• Dreamers and the Builders: This sub-series examines the jobs of the creative people behind theater productions and considers their processes. It explores the various aspects of the work of actors, directors, playwrights, designers, and technicians and discusses the ways in which they work individually and collaborate.
  • Forces Who Run the Theatre: This sub-series examines the roles and responsibilities of the people who control the venues, content, and talent in theatre and provide a wide panorama of what theatre is and who ‘makes it happen.’
  • Business of the Theatre: This sub-series describes the business aspect of producing the play, how you raise the money to capitalize a play or musical, structuring budgets to account for pre-production and ‘running’ costs, and developing a marketing/publicity and advertising plan.

National Poetry Day : video clips / audio recordings of poets reading their own works from Literature Online!

Today, Thursday 8 October 2015, marks the 21st  anniversary of National Poetry Day. Why not watch some video clips or listen to some audio recordings of modern and contemporary poets reading their own works as well as works of others through Literature Online that the University Library subscribes to.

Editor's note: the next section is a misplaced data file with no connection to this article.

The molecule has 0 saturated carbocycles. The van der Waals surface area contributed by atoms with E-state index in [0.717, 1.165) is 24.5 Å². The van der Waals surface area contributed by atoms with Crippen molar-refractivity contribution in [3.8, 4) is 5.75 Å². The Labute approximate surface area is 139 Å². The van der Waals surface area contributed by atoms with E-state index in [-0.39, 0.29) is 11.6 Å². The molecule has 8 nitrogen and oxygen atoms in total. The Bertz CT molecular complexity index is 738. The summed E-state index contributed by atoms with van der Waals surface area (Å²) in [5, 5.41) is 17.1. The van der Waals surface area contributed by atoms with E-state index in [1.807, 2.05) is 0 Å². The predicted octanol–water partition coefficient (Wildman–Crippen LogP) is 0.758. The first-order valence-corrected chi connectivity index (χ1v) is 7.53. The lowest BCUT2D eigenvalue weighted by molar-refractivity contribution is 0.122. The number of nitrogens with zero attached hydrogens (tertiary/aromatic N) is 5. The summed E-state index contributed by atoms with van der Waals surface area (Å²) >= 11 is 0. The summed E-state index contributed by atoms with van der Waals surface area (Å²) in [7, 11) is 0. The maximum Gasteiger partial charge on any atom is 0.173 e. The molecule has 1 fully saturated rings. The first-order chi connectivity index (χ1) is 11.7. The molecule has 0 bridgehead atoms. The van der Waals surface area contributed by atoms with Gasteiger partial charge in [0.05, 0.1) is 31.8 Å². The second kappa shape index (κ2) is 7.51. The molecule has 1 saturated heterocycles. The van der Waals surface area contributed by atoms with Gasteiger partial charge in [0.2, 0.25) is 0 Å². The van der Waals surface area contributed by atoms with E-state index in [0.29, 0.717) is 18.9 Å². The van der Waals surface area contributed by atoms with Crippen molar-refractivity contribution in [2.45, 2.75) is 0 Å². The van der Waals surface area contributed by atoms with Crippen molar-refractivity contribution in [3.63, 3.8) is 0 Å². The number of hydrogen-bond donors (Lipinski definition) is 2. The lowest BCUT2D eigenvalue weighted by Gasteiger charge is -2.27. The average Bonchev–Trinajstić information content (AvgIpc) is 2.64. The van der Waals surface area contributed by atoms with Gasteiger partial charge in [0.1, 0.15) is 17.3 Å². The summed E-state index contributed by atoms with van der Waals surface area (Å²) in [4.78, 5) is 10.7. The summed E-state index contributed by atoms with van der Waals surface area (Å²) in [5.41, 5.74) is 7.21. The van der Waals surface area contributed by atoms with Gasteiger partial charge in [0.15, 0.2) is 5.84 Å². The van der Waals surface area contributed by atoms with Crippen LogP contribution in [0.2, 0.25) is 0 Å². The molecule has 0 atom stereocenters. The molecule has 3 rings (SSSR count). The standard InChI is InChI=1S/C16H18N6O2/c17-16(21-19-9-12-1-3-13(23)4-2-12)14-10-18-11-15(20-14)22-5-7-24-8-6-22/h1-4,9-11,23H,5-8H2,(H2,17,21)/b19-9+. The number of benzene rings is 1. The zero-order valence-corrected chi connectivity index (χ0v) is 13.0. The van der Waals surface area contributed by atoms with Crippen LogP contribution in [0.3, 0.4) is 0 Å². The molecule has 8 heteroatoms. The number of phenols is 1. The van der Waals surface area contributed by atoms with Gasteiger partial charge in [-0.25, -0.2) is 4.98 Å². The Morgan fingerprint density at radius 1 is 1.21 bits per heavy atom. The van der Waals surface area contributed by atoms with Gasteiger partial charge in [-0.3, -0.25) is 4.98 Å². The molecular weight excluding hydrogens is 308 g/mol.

Literature Online contains the following vast amount of poetry material, national and international, in text and multi-media formats:

  • Poets On Screen [880 clips] — 880 video clips of poets reading their own and other poets’ works.
  • Poetry Archive Audio [921 poems] — 921 links to poetry readings at The Poetry Archive, containing high quality historic audio recordings of poets reading their own works.

Literature Online also provides access to the full-text of 10,161 volumes of poetry by 2,820 authors:

Also reference works: